Gunilla Hjelm, who previously held the chair of the executive board in the municipality of Vetlanda Sweden, got in contact with ICLD through a Vetlanda partnership in Namibia. One thing led to another and a few years later she signed up as a mentor in the ICLD-programme ‘Local Political Leaders – Capacitating Women in Politics.’
In the programme she met Malin Atieno from Kisumu who first joined politics as an environment counsellor in Kobura Ward. She eventually became a member of the county assembly.
“I really wanted to understand how women go about becoming a politician. I also wanted to meet other female political leaders and when I joined the programme I met my mentor Gunilla. It was a very good programme,” says Malin.
Sha graduated from the programme and once back in Kisumu she was the first Kenyan female majority leader elected in the county assembly.
“It was a very big moment for me, Gunilla was there and we were both very proud,” says Malin.
Do you think the ICLD-programme helped you become the leader that won the election?
“The programme played a big role, I learned to debate, I became more confident and I discovered how to manage time as a speaker. I had difficulties including other people in my work, but I’ve since learned how to do that in the programme.”
How important was the mentorship in developing your skills as a leader?
“We shared many ideas, we had a lot in common and faced the same challenges in our communities. Gunilla helped me to keep time and to have a calendar which is important if you want to become a well-organised leader,” says Malin.
They found that they shared many small things in common all of which turned in to a big mutual picture. They enjoyed each other’s company and became friends on a level that goes beyond female leadership and political ambitions.
They stayed in touch after the programme ended in 2014 and have started different projects where their abilities as political leaders, and leaders in general, were useful.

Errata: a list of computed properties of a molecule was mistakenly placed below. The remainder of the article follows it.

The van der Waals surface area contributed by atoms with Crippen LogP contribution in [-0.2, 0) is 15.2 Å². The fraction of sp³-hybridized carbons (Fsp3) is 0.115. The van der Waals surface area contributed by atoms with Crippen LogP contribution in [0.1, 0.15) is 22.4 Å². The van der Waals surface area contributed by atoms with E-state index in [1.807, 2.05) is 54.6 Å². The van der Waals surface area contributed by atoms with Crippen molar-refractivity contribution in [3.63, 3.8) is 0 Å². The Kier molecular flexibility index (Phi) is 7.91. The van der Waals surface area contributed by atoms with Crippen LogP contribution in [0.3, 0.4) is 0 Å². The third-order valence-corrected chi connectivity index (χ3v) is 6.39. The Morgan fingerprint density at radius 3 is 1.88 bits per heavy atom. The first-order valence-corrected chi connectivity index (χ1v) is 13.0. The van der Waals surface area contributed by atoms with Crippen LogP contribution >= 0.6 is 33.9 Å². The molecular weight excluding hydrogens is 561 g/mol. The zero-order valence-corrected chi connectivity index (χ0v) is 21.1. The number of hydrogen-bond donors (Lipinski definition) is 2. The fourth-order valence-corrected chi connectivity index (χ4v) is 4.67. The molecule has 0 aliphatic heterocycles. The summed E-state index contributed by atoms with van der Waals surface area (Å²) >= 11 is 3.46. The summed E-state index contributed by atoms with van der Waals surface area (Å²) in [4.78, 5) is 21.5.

“I have grown so much through this partnership. I have learned to take a step back and listen to different perspectives, I consider myself an open-minded person, but I´ve become even more open-minded thanks to this programme and the things I have done after that,” says Gunilla.
She is no longer working as a politician, but is still very much a part of empowering women. Her main focus right now is Rag2Rug, an enterprise aimed at women with immigrant backgrounds who find it difficult to enter the labour market in her hometown of Vetlanda.
Malin, how has the programme cleared the way for you to expand your network?
“Before the ICLD-programme I was a leader, but only in Kisumu. In the programme I met women from South Africa, Uganda and many other countries, whom I still stay in contact with,” says Malin.
She is no longer working as a politician but, thanks to the programme, she has a network of woman politicians from different parties in Kenya.
What was key for the success of your partnership – and that it is still ongoing?
“Mutual respect and friendship and that we know that this is long-term. We are not in a hurry to find new projects. Things change around us – we are no longer politicians but we are still community leaders,” says Gunilla.
Can what you have learned in the programme apply to other regions and communities?
“I think that we should take a look at our problems from a different perspective more often. And even if we live far apart we are all people with pretty much the same problems, goals and needs,” says Gunilla. “We have come a long way, but still have a long way to go in Sweden.”
“Women leaders are still oppressed in my country so we need to work hard,” says Malin. “In Kenya there are very few women politicians, so when Gunilla visits I always invite women politicians so they can see that we are not alone.”
Malin Atieno wishes there could be an ICLD-regional mentorship programme.
“If you want to change things you have to start from the roots,” says Malin. “We need well-informed voters who are aware of the issues, what they mean for them, and that the tax-payer’s money gets spent on the right things.”
What abilities did you need to develop when you applied for the programme, Malin?
“I wanted to understand politics and how I could become a woman political leader. I needed to learn the craft, find my tools in political leadership. I am no longer a noisy politician. I talk about issues that are affecting our people, and I’m not oppressing anyone to make myself better.”
Where would you like to see yourself in five years?
“I hope I have empowered many women in my community so that when it’s election time people will cast a vote based on ideas, not on how rich the politician is.”
“My goal is that both Malin and I are still women leaders who can help other women to become leaders. And that we still have many ongoing projects,” says Gunilla.